How Can Windsor Move The Dial: Women In Tech

I was born in Windsor. I was educated in Windsor. I am employed in Windsor.  And I am damn proud to be thriving in Windsor as a woman in the tech space.

Yes, you might think of me as one of the lucky ones, but I like to believe I’m not the only one that thinks Windsor is a great place for women to launch and build their careers. And so I cringe when I see recent headlines like “Windsor is the Worst Place for Women in Canada” or “Windsor has Canada’s largest pay gap for women in jobs using tech skills” that telegraphs negativity. Do we have challenges? Yes, but so do many other cities in Canada and around the world. I also have questions about the methodology and reasoning behind how those stark conclusions were reached. Is it tough being a woman in tech? Certainly. The bigger issue is what do we do about it? How can Windsor “move the dial”?

I am not an expert on diversity nor am I am an expert in research or women’s issue. I am however someone that has spent the last 10 years in the tech scene locally, provincially, nationally and internationally. So hear me out.

This is not one person or organization’s problem to solve. It’s everyone’s. We all have a role to play (big or small). So what will your role be?

I’ve summarized some ideas and thoughts on how each person and/or organization can help move the dial.


  1.  Review Recruitment Tools, Marketing and Job Descriptions: Language matters. Website graphics matter. Interview questions matter. If you want to recruit women make sure they are represented in your marketing literature, website, executive team, and include them in your community outreach initiatives.
  2.  Conduct a Diversity Audit:  A diversity audit is a thorough review of an organization’s employment practices related to the makeup of its workers. Audits examine the workplace to ensure the organization is meeting legal requirements and fulfilling any mission that relates to diversity initiatives among its workers. Organizations either use an internal team or an external contractor to conduct the audit. A great example of a diversity audit is EDGE certification. EDGE certification has become the global standard assessment and certification methodology for gender equality. Third-party experts review an organization’s labor force data, survey employees to capture their workplace experience and perceptions surrounding it, and look at corporate policies and practices to determine the impact they have on gender equality. After a successful audit the organization is awarded one of three levels of EDGE certification, which must be renewed at regular intervals.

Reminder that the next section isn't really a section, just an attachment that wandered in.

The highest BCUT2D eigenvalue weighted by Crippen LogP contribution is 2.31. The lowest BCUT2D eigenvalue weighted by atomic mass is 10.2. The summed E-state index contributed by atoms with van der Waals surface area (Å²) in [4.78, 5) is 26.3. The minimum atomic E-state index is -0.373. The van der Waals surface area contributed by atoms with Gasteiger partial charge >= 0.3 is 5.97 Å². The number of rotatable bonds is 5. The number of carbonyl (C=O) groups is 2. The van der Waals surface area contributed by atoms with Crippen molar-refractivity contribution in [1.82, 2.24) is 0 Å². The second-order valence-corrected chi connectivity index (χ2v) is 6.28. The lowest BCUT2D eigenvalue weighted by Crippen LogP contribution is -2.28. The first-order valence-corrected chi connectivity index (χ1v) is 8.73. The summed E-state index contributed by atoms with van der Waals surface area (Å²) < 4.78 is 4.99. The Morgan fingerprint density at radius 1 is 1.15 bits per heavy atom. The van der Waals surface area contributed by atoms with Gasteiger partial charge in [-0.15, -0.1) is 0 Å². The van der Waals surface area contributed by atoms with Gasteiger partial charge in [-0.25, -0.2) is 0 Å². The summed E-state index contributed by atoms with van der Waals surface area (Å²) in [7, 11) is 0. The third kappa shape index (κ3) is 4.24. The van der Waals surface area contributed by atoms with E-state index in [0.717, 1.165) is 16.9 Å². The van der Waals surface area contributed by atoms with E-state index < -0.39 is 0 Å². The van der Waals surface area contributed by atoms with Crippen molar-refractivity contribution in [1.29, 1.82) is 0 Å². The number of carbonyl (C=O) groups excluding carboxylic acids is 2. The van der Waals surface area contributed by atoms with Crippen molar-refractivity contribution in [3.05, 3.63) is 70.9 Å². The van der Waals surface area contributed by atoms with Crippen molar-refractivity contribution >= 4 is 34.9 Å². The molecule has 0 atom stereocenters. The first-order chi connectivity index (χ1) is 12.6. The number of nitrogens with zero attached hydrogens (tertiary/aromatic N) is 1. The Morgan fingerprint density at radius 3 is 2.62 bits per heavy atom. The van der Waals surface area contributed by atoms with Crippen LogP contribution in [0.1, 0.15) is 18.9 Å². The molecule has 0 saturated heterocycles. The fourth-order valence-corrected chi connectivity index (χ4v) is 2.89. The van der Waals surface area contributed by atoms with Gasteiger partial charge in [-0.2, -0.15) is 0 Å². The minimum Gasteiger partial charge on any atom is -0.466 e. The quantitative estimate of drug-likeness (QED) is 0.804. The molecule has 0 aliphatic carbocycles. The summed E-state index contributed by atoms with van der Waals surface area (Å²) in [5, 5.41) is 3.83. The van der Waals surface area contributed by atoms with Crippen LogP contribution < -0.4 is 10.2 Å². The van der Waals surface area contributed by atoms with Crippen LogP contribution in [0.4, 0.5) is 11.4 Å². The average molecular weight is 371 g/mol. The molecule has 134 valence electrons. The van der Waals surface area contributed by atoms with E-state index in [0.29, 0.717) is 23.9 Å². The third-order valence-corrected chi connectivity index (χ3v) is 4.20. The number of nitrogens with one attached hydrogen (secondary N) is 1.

3. Conduct a Gender Pay Gap Analysis and Make Equitable Offers
  4. Review your Boards and Committees: Do you have diversity? If not, how can you change your recruitment strategy?


  1. Familiarize yourself with other Women in Tech and their stories. Did you know that the CEO of YouTube is female (Susan Wojcicki)? How about the CEO of Linamar Corporation (Linda Hasenfratz)? There are many more great #MoveTheDial women in tech stories here.
  2. Learn to negotiate – Traditionally, women talk to women and men talk to men. We need to change this.
  3. Boost Your Confidence and Lean In – Take note from Sheryl Sandberg, COO of Facebook “We need to encourage women to “sit at the table,” seek challenges, take risks, and pursue their goals with gusto.” Watch her Ted Talk here.
  4. Surround yourself with other women (and men) leaders – Some of my biggest cheerleaders have been men. A shout-out to Richard Peddie, Frank Abbruzzese, Adam Davis and my Dad!!
  5. Be inspired by people like Jodi Kovitz, Founder & CEO of Move The Dial, not the Kardashians.


  1. Champion The Pay Equity Companies
  2. Champion The #MovetheDial Moments and Initiatives such as Canada Learning Code coming to Windsor, Build A Dream events, Women of Windsor Art Exhibit, Technovation the all-female rookie robotic squad that made it to the world championship (and made USA Today) and media announcements such as when St. Clair College was Ranked #1 in Canada for Female Students Enrolled in Cisco Network Certified Computer Networking Programs.
  3. Champion Women Leaders of all ages and cultures in Windsor-Essex and beyond such as Meighen Nehme who was named #18 top female entrepreneurs in Canada or Justine Kilby who was named Top Canadian Women In Tech by The Boardlist.
  4. Review your non-profit Boards and Committees: Do you have diversity? How can you change your recruiting strategy?
  5. Talk positivity online and offline about Windsor-Essex – The world is listening.

Parents / Teachers

  1. Eliminate barriers for young girls to enter careers in STEM (Science, Technology, Engineering, and Mathematics) by bringing STEM into the classroom and career services. Here are 6 ways you can bring STEM into your Windsor-Essex classroom.
  2.  Don’t always believe headlines “Windsor is the Worst Place For Women“. Do your own research. Talk to other women and members of the community. Learn more about promising sectors via Workforce Windsor-Essex.
  3. Know your own biases:  We all have them but the question is how can we learn from them and make unbiased judgements and decisions.
  4. Make a point to check out some of the great community workshops coming up in Windsor-Essex including Go Code Girl (February 9th) and Science Society Speaker Series with Roberta Bondar (the first Canadian female austronaut).

In conclusion, I challenge everyone to be a part of the solution, not part of the problem.


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